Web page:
My brother sent me this Website on Camp Michaux. My sister was the high school girl from Carlisle, PA who wrote the history of the camp for her senior class essay.
The summer after her senior year she went to the Synod camp for the Presbyterian church there and was elected moderator of the state of PA. It was there during that week that she met Rev James (Mike) Ferguson who came to Carlisle to be the senior pastor of our church for 35 years.
Going to Camp Michaux was a highlight of our childhood. We made many friends from neighboring towns and would meet them at local football games, etc. I kept in touch with many of these people for years. I was on the staff one summer ('65) and was a camp counselor another summer. Many, many fond memories.
B. McAdoo H. April 28, 2004
spending an evening reading through all the information on the Camp Michaux web page, I had to write you a note.
I grew up in Carlisle & the camp was our Presbyterian Church camp. I am not certain about how many years that I went, but it would have been in the mid and late '50's. It is a special place to me still. In recent years when I come home from North Carolina to visit family in Carlisle, my mother will ask me, "well, when are you going to go?" What she knew is that I had to make a trip to visit the camp and Laural Lake to wander around.
My family spent a lot of time in the Michaux State Forest in the summers when we were growing up. Many years ago my grandfather had built a small one-room, log cabin on the stream between Fuller and Laural Lakes. When summer came our family moved there to spend the summer, and my dad commuted to work from there. There was no electricity or running water at our cabin and all the food was cooked over an open fire. It is amazing to think about all the great family time we had there during the summers.
What led me to your site is finding a link to the . She was my sister. She wrote the essay for a contest while she was a student at Carlisle High School and won the contest that year. She was killed in a car accident in 1968.
, another sister, my brother, and I all went to the camp in the '50's and early '60's. I even spent part of one summer there in 1967 as a counselor. I had just graduated from West Point and had two months of summer leave before I reported to active duty. Going there seemed to be a good thing to do for part of that time.
Thanks for gathering & sharing the information on the camp. As with everyone else, the place was very special to me. I was very disappointed when I returned one year and found that they had torn the buildings down. The same thing happened to our family's cabin. In spite of the buildings being gone, I love to revisit both places and try to do it at least once a year.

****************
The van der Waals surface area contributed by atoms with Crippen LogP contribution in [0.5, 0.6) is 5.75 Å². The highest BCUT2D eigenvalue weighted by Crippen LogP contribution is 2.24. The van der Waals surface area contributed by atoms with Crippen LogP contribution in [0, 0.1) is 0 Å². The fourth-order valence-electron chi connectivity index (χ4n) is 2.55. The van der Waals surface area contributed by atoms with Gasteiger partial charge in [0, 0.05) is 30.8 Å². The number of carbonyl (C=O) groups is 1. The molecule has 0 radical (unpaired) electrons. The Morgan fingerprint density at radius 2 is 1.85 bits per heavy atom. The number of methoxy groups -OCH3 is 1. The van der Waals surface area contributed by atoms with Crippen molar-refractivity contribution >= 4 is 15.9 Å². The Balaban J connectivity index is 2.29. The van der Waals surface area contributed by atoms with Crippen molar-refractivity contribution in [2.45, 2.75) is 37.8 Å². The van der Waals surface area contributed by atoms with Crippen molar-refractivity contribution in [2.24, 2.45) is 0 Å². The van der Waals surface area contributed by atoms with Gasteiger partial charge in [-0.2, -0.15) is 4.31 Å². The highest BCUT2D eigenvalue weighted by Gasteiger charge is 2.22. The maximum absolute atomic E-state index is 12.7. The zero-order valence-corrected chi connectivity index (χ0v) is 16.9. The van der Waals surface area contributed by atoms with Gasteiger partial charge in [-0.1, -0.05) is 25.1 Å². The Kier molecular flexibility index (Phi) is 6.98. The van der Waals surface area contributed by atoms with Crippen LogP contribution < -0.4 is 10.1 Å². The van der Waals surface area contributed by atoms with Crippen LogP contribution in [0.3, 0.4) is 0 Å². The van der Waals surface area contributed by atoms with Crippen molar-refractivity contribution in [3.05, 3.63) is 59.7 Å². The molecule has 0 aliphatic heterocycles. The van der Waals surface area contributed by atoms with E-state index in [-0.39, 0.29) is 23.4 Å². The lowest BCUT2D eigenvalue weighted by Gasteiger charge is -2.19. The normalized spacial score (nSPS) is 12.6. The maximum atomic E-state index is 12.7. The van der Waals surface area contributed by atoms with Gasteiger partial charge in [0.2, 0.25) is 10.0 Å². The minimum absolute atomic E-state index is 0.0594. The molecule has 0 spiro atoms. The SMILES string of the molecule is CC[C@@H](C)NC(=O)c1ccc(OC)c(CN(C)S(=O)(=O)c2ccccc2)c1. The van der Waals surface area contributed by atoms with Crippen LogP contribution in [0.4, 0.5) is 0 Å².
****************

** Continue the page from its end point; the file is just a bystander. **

David McAdoo Kernersville, NC April 27, 2004
I. THE EUROPEAN CAMP
8. In a series of far-reaching essays throughout the 1990s Giorgio Agamben theorises the emergence of the camp in Western modernity, identifying it as both 'the fundamental biopolitical paradigm of the West' (1998:181) and 'an event which decisively signals the political space of modernity itself' (1997:113). In Agamben's thinking the concentration camp is constitutive of contemporary life in the west. Examining the juridical and political structure of the camp 'will lead us to regard the camp, not as an historical fact and an anomaly belonging to the past ... but in some way as the hidden matrix and nomos of the political space in which we are still living' (1997: 106).
9. In a key essay, 'The camp as nomos of the modern' , Agamben locates the origins of the twentieth-century European concentration camp in Spanish campos de concentraciones in Cuba and British camps for Afrikaner prisoners in the Boer War. In this genealogy the initial characteristics of the camp are colonial war, with an implicit racial/ethnic difference in the interned population, and the invocation of a 'state of exception' based on considerations of 'national security' rather than criminal behaviour on the part of those imprisoned. The camp claims its justification in this concern for 'national security', a concern that allowed the first German camps to be founded not by the Nazi regime, but by a Social-Democratic government declaring 'a state of siege or of exception and a corresponding suspension of the articles of the German constitution that guaranteed personal liberties' (1997: 107).